Sixty-year-old Supermodels!



Linda Rodin , Jacky O’Shaughnessy, Catherine Deneuve, Daphne Selfe are our new supermodels, and they’re all over 60!

Fashion intimately reflects society, what’s happening economically and emotionally in the world is illustrated to us through the way we present ourselves to the world.

So are older models the new fashion favourites?

Photographer Nick Knight believes the success of older models is part of a broader cultural change . “We don’t live in such a youth based culture as we did 50 years ago,” he says. “The internet is where most people get their fashion information from now and we’re seeing all manner of different cultures and values.”

Major brands are also realising that they shouldn’t worry so much about alienating their younger audience as about alienating their older (and richer) consumers. Ben Barry, founding director of the Fashion Diversity Lab at Ryerson University, Canada, surveyed women over the age of 35 in 2012, discovered that they were 200% more likely to buy a product when they saw it advertised by someone who reflected their age, and 65% less likely when they didn’t.

Major fashion powerhouses are also taking note. Miuccia Prada has revealed in a recent interview that she’d like to find a solution to society’s obsession with youth. While Prada haven’t used older models on the runway just yet, she said she was conscious of the fact there was a demand for them.

While Miuccia may not be not be up to the challenge of using older models just yet, other designers including Karen Walker have embraced the recent trend, with Walker using models aged 65-95 to showcase her latest eyewear trend.

Karl Lagerfeld used 61-year-old Ines de la Fressange in his 2010 couture show, where she walked with models 40+ her junior.

Louis Vuitton’s spring/summer 2014 campaign stars a range of women, including  70-year-old Catherine Deneuve.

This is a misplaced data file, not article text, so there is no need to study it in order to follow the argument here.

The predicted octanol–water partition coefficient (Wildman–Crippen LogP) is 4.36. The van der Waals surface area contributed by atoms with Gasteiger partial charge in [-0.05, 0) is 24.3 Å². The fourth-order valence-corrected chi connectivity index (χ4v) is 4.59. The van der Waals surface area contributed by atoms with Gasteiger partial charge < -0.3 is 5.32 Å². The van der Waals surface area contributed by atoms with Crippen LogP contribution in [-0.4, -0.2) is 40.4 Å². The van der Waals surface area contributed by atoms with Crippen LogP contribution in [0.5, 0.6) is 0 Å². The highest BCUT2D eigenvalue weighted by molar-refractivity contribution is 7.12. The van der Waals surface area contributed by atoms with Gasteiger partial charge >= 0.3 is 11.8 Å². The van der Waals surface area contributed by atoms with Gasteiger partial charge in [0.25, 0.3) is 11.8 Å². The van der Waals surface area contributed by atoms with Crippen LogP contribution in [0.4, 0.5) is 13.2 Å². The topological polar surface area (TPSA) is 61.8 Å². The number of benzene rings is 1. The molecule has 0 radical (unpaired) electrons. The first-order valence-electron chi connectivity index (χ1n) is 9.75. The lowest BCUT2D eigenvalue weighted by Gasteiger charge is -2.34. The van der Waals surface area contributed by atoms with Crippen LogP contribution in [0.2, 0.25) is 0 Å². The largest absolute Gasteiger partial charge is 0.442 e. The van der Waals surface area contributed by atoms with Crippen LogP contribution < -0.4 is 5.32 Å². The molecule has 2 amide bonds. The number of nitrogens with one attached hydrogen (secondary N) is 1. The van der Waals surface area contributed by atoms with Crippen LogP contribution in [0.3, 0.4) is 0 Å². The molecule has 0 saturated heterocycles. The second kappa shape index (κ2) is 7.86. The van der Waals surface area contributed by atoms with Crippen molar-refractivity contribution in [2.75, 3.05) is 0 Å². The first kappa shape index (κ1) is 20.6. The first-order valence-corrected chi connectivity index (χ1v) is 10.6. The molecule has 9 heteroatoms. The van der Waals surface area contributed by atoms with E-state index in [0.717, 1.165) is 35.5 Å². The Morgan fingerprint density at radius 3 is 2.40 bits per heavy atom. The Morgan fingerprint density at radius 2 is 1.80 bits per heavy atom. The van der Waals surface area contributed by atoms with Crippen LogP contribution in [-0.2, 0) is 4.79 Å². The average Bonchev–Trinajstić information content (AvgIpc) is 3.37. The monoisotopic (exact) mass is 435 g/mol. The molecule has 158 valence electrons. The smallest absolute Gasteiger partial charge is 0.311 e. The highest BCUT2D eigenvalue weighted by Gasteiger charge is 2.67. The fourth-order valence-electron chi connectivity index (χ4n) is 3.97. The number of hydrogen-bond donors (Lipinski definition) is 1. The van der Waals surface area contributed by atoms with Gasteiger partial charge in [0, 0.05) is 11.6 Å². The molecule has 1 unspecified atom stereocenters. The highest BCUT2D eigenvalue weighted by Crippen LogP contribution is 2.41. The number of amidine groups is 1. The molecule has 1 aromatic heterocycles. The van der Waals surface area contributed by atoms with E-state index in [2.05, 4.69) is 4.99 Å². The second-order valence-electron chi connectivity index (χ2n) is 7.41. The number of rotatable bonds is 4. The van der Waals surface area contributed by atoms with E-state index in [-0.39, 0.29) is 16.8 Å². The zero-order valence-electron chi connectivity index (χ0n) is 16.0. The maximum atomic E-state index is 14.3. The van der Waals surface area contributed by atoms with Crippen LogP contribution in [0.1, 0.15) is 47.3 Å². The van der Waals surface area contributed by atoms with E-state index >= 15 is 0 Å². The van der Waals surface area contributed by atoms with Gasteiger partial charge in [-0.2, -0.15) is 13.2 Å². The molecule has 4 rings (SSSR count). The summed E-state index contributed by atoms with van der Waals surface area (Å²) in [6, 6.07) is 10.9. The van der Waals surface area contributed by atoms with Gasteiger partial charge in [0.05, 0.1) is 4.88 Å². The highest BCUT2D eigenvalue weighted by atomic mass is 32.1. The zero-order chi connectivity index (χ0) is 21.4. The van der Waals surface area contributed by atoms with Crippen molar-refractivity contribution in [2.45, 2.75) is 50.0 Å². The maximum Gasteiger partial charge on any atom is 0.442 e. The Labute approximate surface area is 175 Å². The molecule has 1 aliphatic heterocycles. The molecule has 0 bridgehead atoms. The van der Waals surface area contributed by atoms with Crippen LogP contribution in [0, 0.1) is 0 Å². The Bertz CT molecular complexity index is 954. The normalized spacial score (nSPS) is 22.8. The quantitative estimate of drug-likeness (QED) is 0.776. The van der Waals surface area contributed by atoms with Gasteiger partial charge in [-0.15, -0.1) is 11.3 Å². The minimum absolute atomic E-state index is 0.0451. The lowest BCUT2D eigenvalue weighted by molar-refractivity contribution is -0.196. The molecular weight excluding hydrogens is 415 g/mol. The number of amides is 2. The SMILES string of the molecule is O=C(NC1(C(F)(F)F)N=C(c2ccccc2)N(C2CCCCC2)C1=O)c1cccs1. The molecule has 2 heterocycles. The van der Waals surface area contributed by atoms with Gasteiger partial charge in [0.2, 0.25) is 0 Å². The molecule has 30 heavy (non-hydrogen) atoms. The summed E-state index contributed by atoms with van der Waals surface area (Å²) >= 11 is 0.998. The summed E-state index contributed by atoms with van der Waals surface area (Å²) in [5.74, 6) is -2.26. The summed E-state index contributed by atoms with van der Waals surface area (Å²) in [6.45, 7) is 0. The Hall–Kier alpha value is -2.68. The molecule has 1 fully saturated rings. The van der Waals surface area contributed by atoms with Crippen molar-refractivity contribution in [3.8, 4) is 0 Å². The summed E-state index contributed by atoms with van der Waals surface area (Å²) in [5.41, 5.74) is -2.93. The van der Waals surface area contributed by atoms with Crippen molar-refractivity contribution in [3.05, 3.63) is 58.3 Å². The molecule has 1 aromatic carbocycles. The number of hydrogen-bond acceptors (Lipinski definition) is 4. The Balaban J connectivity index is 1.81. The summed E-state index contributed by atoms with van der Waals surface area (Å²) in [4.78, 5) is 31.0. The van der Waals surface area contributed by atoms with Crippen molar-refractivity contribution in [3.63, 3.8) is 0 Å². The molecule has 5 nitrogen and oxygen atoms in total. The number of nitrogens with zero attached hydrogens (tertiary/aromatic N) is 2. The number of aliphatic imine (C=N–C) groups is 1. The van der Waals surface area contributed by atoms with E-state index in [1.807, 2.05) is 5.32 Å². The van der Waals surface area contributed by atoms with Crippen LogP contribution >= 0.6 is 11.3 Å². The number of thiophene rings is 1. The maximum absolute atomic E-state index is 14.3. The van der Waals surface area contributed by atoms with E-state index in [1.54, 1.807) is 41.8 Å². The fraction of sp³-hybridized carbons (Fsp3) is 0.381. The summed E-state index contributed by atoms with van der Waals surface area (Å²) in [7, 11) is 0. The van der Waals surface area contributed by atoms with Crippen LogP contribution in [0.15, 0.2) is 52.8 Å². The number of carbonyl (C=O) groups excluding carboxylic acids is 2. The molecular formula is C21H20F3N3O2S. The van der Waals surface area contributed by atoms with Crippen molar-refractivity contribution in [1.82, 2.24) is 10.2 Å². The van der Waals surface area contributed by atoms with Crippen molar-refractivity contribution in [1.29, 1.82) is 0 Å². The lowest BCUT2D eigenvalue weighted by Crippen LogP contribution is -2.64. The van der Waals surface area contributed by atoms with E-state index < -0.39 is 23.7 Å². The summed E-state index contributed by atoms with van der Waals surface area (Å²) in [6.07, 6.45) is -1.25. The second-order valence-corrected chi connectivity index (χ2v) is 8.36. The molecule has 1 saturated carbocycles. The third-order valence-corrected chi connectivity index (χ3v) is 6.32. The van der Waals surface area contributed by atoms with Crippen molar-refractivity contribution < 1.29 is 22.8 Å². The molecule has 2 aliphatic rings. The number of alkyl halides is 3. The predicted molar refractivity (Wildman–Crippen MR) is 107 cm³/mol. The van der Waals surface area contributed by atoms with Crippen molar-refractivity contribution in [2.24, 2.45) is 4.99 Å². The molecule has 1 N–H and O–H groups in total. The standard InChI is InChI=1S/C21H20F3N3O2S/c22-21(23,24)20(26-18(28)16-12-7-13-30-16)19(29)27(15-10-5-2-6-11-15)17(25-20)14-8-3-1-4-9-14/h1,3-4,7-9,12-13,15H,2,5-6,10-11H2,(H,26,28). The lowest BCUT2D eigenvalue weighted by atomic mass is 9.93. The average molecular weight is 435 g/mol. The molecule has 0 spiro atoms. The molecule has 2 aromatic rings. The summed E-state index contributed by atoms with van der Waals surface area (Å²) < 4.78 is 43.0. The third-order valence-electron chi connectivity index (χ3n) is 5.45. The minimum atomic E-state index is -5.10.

Daphne Selfe, 85, who has appeared in the pages of Vogue and worked with Jean Paul Gaultier, says she’s working more now as an older model than ever before.

“I’m doing more high fashion now than I did as a young woman, I think because at last I’ve lost the puppy fat!” said Selfe.

She interrupted a successful modelling career in her 20’s to have children. Since resuming her  modelling career at age 70 the work hasn’t stopped coming.

Apart from a great bone structure and large quantities of energy, O’Shaughnessy, Selfe, Rodin and Deneuve all share an infectious amount of exuberance. They are delighted by the longevity in a career in which you were in your prime while still a prepubescent. As Selfe says “Younger models I work with are very sweet – I’m no competition. But they also want to be like me: you give them hope that they’ll have a long career.”

Older women also have a self-assuredness and sense of their own style that resonate with brands.

The Row has just used Linda Rodin, 65, in their latest LookBook.  It could be an indication of the timelessness of their aesthetic but maybe, more importantly, being on the cutting edge of everything, they decided to sway from norm and use an older model.

Rodin had a successful career as a model in the 1960’s but it wasn’t until J. Crew offered her a campaign in 2012 that she felt comfortable enough to step back in front of the camera. She said she felt, “that they were not using me just as a model, but as someone with something going on. I’m not just an old lady that looks cute in clothes.”

In a New York Times profile on Linda, the design editor Jeffrey W. Miller, had this to say about her, “Any person with real style… they make you look at the world in a different way… and rethink everything. They know how to create tension.” And tension, he added, “is what creates beauty.”

Perhaps, finally, fashion brands are realising that beauty is not synonymous with youth!

Jacky O’Shaughnessy, 62, is the latest face of American Apparel. She used to be an actor, when her neighbour, who worked for American Apparel, invited her to do a shoot. The first set of images included one of her sitting, fully clothed, with her legs wide open. “A morning talk show said it was distasteful to see a woman of my age – I loved this! – in that position. Here, I thought, was rampant ageism.” At the same time, O’Shaughnessy has found that her popularity on Facebook has massively increased, mainly because of younger woman who found her inspirational. “A lot of them said, ‘I want to look like her when I get older,’ and were encouraged that things don’t have to be a downhill slide”

The simplest and most pragmatic reason for this sudden social shift would be that older woman make up a large part of our market. It doesn’t make commercial sense to not market to them.

But the fact that we now have a generation above us that is happy to shine, is perhaps most heartening and inspirational. We all deserve the opportunity to let go of our youthful competitiveness, and to embrace our wisdom, experience and age and to be appreciated for the depth, beauty and richness that life brings.

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